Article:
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20 Years After The End Of The World

Radiohead circa 2000.
Tom Sheehan
Courtesy of the artist
Radiohead circa 2000.

On a freezing night in the early 2000s, I stood in a packed crowd at Washington, D.C.'s legendary 9:30 Club with friends who were, like me, barely old enough to get past the bouncer. I don't remember the exact date, even the year. The band that brought me to the show has since drifted from my memory. What sticks with me to this day is a moment before the actual concert started, listening to the pre-show music. The glitchy synths popped through the speakers. The bass drum thump hit my chest. I stopped and listened intently, and everything else faded into the background as the song cast its spell.

"Who is this?" I asked. "Radiohead!" replied one of my friends, shocked that I didn't know. Radiohead? "Creep" Radiohead? "Karma Police" Radiohead? I turned my attention back to what I would learn was the song "Idioteque," from the 2000 album Kid A, and focused in on the lyrics. "I'll laugh until my head comes off. I'll swallow till I burst." "Here, I'm allowed everything all of the time." I recognized exactly what Thom Yorke, Radiohead's lead vocalist, was singing about. I knew that feeling. And I knew it might never leave me.

The very next day, I bought Kid A and its companion album, Amnesiac, on CD. The covers of both albums, created by longtime Radiohead collaborator Stanley Donwood, matched the music I had heard the night before. The images were eerie and haunting: digital snow-capped mountains dotted with blood, a hunched being looking claustrophobic in an all-red room. I listened over and over, until the discs were too scratched to play and I had to buy new copies of each. These albums were weird: They oscillated between harsh distortion and soft intimacy, held together by a sense of dread and alienation. But they were also hopeful, articulating feelings that felt complex and adult. They gave me language for things I was feeling, but couldn't express.

Like many other millennials, I spent the awkward transition from childhood to young adulthood in the years when the 20th century was becoming the 21st. For many in America, everything felt possible, yet very little felt right. We were told this new thing called the internet would revolutionize the world and improve our lives, yet we heard about the planet warming and genocides happening in faraway places. Wall Street soared while people worked more hours and made less money. All was right, we were told. Everything was getting better. Yet everywhere we looked, it seemed like our leaders were throwing coins in a wishing well.

Around the same time, a Polish philosopher named Zygmunt Bauman published a book called Liquid Modernity. His big idea was that the anxiety and unease people in the West were feeling in the late 20th century was due to the fact that technology was developing faster than culture: We could not keep up with the lightning-fast advancements in communication, transportation and entertainment. Radiohead captured that feeling in Kid A and Amnesiac. Maybe it's a testament to these albums' prophetic vision that 20 years later, they feel just as relevant. Maybe we still haven't caught up with that rapidly changing world.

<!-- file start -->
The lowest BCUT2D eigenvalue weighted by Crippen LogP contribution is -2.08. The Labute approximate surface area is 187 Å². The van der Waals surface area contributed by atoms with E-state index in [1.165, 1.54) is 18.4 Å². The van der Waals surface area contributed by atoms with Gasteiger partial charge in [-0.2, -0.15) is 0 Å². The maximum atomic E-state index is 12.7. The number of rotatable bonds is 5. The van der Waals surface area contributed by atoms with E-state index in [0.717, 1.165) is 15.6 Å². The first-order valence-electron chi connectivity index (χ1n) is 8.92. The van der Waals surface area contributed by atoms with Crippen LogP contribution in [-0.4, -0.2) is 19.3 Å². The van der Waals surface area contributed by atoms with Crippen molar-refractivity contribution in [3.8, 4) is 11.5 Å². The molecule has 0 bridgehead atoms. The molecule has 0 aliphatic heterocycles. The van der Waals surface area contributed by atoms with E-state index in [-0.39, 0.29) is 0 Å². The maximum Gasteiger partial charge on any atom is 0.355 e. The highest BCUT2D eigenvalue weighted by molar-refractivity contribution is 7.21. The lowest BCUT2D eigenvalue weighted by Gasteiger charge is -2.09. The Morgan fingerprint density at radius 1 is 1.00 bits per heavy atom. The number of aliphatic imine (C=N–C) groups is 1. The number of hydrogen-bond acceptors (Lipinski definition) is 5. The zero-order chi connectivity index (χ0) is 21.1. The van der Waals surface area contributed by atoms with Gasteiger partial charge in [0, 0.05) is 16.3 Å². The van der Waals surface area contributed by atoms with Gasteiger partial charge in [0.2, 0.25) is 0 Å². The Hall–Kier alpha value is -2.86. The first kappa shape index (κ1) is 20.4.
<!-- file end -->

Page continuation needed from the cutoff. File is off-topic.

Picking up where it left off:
This fall, Radiohead reissued both albums as the multimedia project Kid A Mnesia. And a few weeks ago, my co-host Rund Abdelfatah and I had the chance to speak with Thom Yorke and Stanley Donwood about revisiting those works now, in a moment that in many ways feels oddly similar to the world of Y2K and Sept. 11. In our conversation, we asked what it was like trying to give visual and musical shape to turn-of-the-millennium anxieties in the face of fevered expectations, how that feeling of dread has been borne out in the two decades that followed — and whether they've found any way to fight it. —Ramtin Arablouei

This interview was conducted as part of an episode of the NPR podcast Throughline, about the making of Radiohead's Kid A at the turn of the millennium. It has been edited for length and clarity.

Listen to Throughline's Radiohead episode, 'History Is Over'

Rund Abdelfatah: As you were staring at the blank canvas that became these two albums, what were the things you were thinking about personally?

Stanley Donwood: It was a difficult time for many reasons. Some to do with the work, some more personal, and some to do with the fact that the clock was going to take over from the last day of the 20th century and the first day of the 21st. Each turning of a millennium has produced cults and strangeness and disturbances, and we were all part of that. It manifested itself in many different ways.

Thom Yorke: It was quite alarming to go through it all — to find all the old files of what we were writing, all the old notebooks — and see what our preoccupations were. On the face of it, they were quite internal: deeply, deeply suspicious of our own success, a strong desire to burn down everything we had created. And that somehow seemed to synthesize very well with these odd external preoccupations and a sense of dread. Which, looking back, feels odd. But at the time, I guess maybe not.

Donwood: Well, in some ways, it feels like that dread was vindicated — because at the time, there was a sense that we were commenting on and documenting the preoccupations that seemed to be overwhelming at the time. Something was coming, and that something was not good.

An image from the <em>Kid A Mnesiac</em> digital exhibition, a multimedia project that recontextualizes recordings and art from the original two albums.
/ Courtesy of the artist
Courtesy of the artist
An image from the Kid A Mnesiac digital exhibition, a multimedia project that recontextualizes recordings and art from the original two albums.

Ramtin Arablouei: One of the things James Baldwin wrote a lot about was, if you're having success, sometimes you adjust the way you look at the world to kind of justify why you're in that place. You talked about being suspicious of success; what is it about the group, about you two and everyone that was involved in this project, that made you all suspicious? To not internally take that bribe and just accept it?